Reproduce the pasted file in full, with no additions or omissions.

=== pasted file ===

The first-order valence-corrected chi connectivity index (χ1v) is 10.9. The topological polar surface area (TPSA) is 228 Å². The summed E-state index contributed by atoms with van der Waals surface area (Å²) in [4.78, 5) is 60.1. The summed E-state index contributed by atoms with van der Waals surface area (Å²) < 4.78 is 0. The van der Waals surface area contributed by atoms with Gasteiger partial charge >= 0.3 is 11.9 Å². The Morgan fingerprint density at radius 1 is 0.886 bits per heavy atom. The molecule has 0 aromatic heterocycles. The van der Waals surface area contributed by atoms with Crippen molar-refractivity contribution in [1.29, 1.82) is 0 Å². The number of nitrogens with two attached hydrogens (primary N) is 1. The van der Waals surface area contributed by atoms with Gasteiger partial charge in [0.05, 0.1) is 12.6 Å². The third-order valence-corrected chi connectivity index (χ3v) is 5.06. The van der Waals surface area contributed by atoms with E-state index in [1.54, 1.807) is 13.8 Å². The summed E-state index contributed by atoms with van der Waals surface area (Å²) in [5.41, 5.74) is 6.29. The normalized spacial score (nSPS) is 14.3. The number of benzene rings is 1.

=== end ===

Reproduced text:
The first-order valence-corrected chi connectivity index (χ1v) is 10.9. The topological polar surface area (TPSA) is 228 Å². The summed E-state index contributed by atoms with van der Waals surface area (Å²) in [4.78, 5) is 60.1. The summed E-state index contributed by atoms with van der Waals surface area (Å²) < 4.78 is 0. The van der Waals surface area contributed by atoms with Gasteiger partial charge >= 0.3 is 11.9 Å². The Morgan fingerprint density at radius 1 is 0.886 bits per heavy atom. The molecule has 0 aromatic heterocycles. The van der Waals surface area contributed by atoms with Crippen molar-refractivity contribution in [1.29, 1.82) is 0 Å². The number of nitrogens with two attached hydrogens (primary N) is 1. The van der Waals surface area contributed by atoms with Gasteiger partial charge in [0.05, 0.1) is 12.6 Å². The third-order valence-corrected chi connectivity index (χ3v) is 5.06. The van der Waals surface area contributed by atoms with E-state index in [1.54, 1.807) is 13.8 Å². The summed E-state index contributed by atoms with van der Waals surface area (Å²) in [5.41, 5.74) is 6.29. The normalized spacial score (nSPS) is 14.3. The number of benzene rings is 1.